In December 2015, I had the privilege of being in Madrid to attend the inaugural meeting of the Common Action Forum, a new attempt to engineer solutions to political, social and economic challenges globally. Learning from and sharing ideas with world-leading experts on social justice, political reform and economic ideology was a welcome addition to my regular investments in education and social development issues.
One of my last conversations in Madrid was with a German PhD researcher of Greek descent and a Turkish political researcher about the ongoing conflict in the Cyprus-Greece axis. I was not very grounded in the origins of the crisis but the conversation revealed that the conflict has spanned more than three decades and does not seem to be shifting towards resolution after all that time. I quickly chimed in that this was one of the common features of conflict resolution processes worldwide, drawing from my study of recent political crises in West Africa, and the protracted conflict resolution process in Syria – negotiators too often find themselves hampered by the burden of history, tradition and reputation, and are thus unable to achieve substantive success in spite of local and global pressure.
Every negotiation process commences with the involved parties defining unique positions which are defined as unshifting, but are really extrapolated and enhanced from hard-core interests. Interests are the genuine concerns of a party in a negotiation, while positions are their expressed concerns. For instance, the US government might declare its position in the Syrian conflict as the unequivocal removal of Bashar Al-Assad from office as a prerequisite for peace, while its genuine interest might be the possibility that the prolonged tenure of a reputed strongman like Assad will hamper improved oil trade in the region (this is purely hypothetical). In essence, no party in a negotiation is quick to reveal its interests, but it trumps up its positions as non-negotiable.
I was very hopeful, like many others, in 2011 that the Syrian conflict will run its course over no more than three months just as most of the other countries caught in the Arab Spring had experienced it, but nearly five years after, the crisis seems to be no closer to resolution than when it first started. What we have witnessed, however, is an overly complicated and prolonged negotiation which has drawn parties as diverse as the US, Russia and Iran to attempt to agree on a definite future for the Syrian people; a task which seems as attainable today as a resolved future for the Israeli and Palestinian peoples. Inevitably, the negotiators at the table are either deluded in an extended bout of insincerity, or they are merely plagued with the burdens of history, tradition and reputation. No one would be too pleased to return home with the higher number of concessions on their positions, while the other party smiles home with victory, so they stall for time while an entire generation of Syrians is dispersed to the ends of the earth and irrational American politicians blab about keeping the bad eggs away from their shores.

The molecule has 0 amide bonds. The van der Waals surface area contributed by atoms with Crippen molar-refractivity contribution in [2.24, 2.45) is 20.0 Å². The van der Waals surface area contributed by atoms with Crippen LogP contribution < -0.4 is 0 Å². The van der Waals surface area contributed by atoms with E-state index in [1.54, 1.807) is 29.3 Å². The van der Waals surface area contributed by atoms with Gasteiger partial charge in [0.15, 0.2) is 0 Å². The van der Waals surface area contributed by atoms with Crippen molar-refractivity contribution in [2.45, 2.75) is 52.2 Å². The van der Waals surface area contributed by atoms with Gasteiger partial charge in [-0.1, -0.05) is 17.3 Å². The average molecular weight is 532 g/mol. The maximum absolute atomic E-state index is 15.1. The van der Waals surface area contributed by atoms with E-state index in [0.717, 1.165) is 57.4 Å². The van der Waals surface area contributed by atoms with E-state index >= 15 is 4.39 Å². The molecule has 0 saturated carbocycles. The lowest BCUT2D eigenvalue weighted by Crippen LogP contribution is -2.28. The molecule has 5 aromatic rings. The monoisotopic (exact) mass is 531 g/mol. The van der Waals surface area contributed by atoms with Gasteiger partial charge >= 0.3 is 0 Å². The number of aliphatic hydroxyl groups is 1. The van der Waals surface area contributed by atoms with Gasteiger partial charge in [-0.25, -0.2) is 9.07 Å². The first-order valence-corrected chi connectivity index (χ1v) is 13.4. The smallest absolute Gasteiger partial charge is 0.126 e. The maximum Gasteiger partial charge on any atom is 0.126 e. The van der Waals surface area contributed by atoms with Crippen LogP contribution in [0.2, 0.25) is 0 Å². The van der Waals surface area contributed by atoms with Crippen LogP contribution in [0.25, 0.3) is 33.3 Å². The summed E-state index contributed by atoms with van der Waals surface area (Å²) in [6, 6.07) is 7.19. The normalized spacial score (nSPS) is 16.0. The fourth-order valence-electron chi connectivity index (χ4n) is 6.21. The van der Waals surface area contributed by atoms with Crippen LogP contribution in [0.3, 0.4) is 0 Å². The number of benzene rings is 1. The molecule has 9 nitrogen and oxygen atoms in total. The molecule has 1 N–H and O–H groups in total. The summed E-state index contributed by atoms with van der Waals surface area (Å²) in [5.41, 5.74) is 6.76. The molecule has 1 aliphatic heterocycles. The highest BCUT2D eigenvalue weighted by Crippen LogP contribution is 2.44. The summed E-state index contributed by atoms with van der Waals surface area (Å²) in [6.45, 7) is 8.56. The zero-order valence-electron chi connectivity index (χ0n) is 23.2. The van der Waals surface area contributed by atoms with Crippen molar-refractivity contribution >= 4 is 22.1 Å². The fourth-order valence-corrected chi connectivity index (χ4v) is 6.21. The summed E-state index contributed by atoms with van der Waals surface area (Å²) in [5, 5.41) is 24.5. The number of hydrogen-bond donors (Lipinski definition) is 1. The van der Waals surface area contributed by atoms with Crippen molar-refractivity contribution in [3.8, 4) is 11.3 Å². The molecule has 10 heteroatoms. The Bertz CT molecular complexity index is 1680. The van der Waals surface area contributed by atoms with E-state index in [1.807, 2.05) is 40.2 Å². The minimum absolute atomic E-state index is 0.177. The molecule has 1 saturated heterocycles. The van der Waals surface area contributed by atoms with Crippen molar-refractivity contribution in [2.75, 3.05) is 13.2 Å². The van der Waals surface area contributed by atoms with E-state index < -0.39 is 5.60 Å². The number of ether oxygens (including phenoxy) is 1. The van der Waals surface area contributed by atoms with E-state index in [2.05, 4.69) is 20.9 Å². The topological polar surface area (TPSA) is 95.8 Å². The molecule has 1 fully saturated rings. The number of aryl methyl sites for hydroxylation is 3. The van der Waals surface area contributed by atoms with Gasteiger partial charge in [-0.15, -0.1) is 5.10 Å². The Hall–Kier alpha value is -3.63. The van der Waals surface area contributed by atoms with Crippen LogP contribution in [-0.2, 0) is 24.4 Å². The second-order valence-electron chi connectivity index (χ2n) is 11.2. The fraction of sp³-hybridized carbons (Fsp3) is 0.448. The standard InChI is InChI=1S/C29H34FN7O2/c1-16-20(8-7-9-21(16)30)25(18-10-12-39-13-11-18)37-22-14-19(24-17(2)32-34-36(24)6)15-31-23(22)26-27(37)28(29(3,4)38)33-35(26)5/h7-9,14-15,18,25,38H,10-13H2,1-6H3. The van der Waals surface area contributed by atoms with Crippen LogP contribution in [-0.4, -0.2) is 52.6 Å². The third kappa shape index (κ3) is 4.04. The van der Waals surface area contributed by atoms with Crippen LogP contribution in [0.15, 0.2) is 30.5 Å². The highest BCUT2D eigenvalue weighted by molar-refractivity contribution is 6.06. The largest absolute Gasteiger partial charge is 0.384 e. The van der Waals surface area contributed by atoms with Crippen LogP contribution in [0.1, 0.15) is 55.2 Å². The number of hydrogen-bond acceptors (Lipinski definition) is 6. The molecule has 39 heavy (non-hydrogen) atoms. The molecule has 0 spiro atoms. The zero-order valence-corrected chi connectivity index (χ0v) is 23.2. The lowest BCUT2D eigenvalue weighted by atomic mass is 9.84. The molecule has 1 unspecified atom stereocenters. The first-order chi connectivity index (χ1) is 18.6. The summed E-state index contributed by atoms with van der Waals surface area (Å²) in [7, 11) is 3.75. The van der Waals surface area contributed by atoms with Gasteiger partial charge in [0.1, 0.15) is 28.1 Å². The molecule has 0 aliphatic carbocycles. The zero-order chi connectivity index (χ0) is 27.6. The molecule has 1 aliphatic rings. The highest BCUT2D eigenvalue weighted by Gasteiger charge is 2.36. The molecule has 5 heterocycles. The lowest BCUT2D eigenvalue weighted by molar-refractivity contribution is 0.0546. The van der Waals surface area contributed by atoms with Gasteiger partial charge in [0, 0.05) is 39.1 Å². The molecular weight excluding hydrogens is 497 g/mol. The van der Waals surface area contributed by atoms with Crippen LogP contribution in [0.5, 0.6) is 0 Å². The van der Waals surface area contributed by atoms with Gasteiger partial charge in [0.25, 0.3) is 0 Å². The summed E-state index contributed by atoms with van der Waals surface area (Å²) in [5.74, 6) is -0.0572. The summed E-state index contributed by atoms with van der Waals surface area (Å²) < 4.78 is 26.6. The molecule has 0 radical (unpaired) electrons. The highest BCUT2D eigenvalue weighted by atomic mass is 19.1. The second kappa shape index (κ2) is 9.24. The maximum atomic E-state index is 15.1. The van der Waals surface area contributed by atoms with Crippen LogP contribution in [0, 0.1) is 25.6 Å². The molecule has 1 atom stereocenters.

On the 1st of December 2015, more than 150 world leaders gathered in Paris for yet another charade about combating climate change, but none of their fancy speeches contained common sense approaches to eliminate the use of fossil fuels in the developed and developing world, or to drastically reduce emissions of carbon dioxide through automobiles. What we have however, is the stark realization that humanity is on course to put more than a billion vehicles on our already-congested roads by 2030, most of which would still be emitting carbon dioxide. As I read through the International New York Times on December 8th, my attention was caught by the image of the life-size sculpture of the blue whale, Bluebelle, which was on display at the Paris climate change conference, to draw attention to Japan’s continued pursuit of the endangered species purportedly for ‘research’. In spite of global outcry, a $1million fine by an Australian federal court and an existing ruling by the International Court of Justice, the government of Japan continues to plunder our oceans to “defend our tradition and refuse to bow to foreign pressure”. On Earth Day, Friday April 22nd, 2016, 171 countries gathered at the UN headquarters in New York to sign the ‘Paris Agreement’, but what exactly will change?
It is extremely shameful that the world is governed by greedy and cowardly people who are unable to pursue the common good because of the burdens of history, tradition and reputation. We are nowhere close to bequeathing a worthy legacy to the next generation, and if there is a planet left for them to inhabit, it is destined to be a severely damaged one. May our children never have to curse us because of our negligence or ineptitude. May common sense prevail.
Faith Abiodun is Director of the International Relations Council at African Leadership Academy, South Africa